I’m in edit mode on a few new projects, which makes me realize how much I hate being in edit mode on new projects. It’s overwhelming. For the first few days I can’t do anything but read through from the top at one page per hour tweaking, re-tweaking and obsessing until I think it sounds right, maybe. I get stuck in the perfection of it all. I figure I’ll just know what’s wrong if I read it enough times, maybe at a different coffee shop? In different shoes?
But when I can stop being a teenager who doesn’t want to write her book report, I remember that I have previously employed a few pretty effective tactics to take down a first draft with less pain slash hours searching smoky eye tips on Pinterest.
Tactic One: The Read-For-What-You-Love Approach
What is editing but finding everything terrible about your writing and fixing it, right? Wrong. It is just as important, I’ve found, to figure out what you enjoy about the first draft so you can make more of that happen. Also it makes me happy to enjoy my own successful work and, I know this is revolutionary, but I think you can be both happy and a writer. So I figure out what I like, figure out why and try to do that on all the pages.
Tactic Two: The Helpful Reader Approach
Maybe you’re not the most qualified person to give notes on your first draft? You might be too emotionally connected. You might be too inexperienced in the genre. You might be so freaking tired of this damn thing that you can’t bear the thought of looking at it for another second. Ask for help. (That was me talking to myself. You might be totally qualified to edit your first draft. In which case, want to edit mine?)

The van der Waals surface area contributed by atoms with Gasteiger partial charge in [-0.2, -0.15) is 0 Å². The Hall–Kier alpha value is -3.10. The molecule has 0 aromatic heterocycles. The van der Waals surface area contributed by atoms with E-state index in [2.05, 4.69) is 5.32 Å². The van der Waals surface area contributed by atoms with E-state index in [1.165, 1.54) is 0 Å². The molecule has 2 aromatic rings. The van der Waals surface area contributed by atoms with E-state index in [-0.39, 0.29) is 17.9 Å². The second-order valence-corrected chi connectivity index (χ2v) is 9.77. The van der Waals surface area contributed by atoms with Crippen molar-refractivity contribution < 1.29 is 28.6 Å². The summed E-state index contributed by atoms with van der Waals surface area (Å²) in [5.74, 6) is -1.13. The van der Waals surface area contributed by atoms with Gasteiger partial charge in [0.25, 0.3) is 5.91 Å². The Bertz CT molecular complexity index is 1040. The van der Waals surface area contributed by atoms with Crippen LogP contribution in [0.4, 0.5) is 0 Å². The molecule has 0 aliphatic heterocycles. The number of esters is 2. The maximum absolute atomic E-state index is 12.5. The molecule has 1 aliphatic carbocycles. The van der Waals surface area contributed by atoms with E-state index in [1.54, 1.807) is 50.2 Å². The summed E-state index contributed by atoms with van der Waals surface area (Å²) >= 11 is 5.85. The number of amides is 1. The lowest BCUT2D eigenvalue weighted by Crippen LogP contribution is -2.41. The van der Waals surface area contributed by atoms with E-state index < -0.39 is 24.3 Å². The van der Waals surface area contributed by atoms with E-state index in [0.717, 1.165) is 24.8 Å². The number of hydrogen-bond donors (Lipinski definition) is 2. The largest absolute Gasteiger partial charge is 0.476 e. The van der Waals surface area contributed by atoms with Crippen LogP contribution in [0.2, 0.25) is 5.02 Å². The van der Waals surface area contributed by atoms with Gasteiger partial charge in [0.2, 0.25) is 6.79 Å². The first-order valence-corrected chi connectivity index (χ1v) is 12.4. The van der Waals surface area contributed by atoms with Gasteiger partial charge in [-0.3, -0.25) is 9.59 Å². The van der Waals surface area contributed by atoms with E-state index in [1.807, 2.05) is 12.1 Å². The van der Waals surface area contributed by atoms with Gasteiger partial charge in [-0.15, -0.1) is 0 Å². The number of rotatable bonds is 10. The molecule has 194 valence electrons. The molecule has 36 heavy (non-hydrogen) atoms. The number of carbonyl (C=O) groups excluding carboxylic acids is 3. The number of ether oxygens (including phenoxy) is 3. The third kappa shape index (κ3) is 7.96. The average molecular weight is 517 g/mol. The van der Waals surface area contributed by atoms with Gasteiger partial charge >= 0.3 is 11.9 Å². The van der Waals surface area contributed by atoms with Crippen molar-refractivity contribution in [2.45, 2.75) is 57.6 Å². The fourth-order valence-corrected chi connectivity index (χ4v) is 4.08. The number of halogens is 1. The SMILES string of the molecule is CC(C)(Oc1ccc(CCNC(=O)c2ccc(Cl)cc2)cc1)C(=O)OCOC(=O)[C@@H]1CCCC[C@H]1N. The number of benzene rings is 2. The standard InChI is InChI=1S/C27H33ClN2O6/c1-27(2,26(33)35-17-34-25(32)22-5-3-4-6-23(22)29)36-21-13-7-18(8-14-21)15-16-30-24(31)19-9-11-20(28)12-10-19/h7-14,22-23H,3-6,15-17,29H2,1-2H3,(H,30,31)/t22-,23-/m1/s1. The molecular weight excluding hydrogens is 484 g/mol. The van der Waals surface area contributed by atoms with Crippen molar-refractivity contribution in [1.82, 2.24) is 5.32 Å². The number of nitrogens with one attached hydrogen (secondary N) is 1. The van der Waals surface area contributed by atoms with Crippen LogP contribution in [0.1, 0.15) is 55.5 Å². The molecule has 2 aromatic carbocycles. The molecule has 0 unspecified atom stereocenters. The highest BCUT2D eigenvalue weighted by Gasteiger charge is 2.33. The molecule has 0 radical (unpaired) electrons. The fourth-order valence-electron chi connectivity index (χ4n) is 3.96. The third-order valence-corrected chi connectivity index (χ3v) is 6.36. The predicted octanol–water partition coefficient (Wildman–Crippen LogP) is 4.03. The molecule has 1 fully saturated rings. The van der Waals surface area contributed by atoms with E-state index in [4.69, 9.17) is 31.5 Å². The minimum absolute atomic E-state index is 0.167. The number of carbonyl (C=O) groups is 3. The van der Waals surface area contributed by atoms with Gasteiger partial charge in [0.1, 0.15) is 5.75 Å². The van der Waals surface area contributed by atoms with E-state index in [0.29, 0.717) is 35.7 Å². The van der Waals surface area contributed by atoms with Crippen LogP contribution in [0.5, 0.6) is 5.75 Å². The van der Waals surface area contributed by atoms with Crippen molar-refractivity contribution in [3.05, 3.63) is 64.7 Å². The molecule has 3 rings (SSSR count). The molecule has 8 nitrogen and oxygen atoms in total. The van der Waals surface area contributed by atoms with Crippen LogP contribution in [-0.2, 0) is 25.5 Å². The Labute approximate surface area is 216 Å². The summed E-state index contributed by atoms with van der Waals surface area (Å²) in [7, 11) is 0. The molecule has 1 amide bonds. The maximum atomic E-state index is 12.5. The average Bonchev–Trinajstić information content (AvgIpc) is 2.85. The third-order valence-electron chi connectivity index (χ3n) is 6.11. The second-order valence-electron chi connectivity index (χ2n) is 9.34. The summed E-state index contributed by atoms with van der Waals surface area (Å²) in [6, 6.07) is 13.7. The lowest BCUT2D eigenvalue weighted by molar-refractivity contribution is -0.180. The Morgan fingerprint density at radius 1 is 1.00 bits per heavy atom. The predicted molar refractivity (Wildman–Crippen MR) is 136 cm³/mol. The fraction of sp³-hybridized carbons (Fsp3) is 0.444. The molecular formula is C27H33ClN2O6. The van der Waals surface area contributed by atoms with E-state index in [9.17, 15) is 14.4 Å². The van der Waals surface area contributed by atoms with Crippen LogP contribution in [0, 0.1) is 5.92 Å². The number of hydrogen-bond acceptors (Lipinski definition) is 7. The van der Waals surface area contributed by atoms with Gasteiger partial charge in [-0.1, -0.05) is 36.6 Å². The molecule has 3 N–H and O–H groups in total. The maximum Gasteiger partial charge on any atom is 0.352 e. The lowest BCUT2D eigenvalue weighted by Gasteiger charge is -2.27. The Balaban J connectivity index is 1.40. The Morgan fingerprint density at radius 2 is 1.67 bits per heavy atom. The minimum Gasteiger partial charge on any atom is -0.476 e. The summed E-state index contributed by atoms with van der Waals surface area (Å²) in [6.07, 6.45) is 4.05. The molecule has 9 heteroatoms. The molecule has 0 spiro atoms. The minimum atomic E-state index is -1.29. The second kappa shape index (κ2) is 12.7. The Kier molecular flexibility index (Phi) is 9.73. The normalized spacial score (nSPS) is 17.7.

I like to send first drafts to people with a little direction on what kind of help I need. Example: Hey I’m feeling like this first draft is a little inactive for my main character and a little slow in the middle. Could you give me some thoughts on that and anything else that pops out. People appreciate knowing what to read for, at least I know I do.
Tactic Three: The Edit Without Editing Approach
My favorite, obviously. Before I touch a word of the actual writing I lay down my planned changes inside the piece, bolded. I will cut this next section and replace it with dialogue that says blah blah blah. This paragraph needs more focus on the relationship with her ex-boyfriend. New dialogue here – something like yadda yadda yadda. I go through the entire project like this until I’m certain of all the changes I’m going to make for the next draft. Obviously things adjust as I actually write, but now I have a road map, and I can tackle editing every day in small chunks that are already determined.
More to come as I develop them out of sheer desperation. But just in case you’re not quite there yet, here are 5 Steps to the Perfect Smoky Eye. Good luck!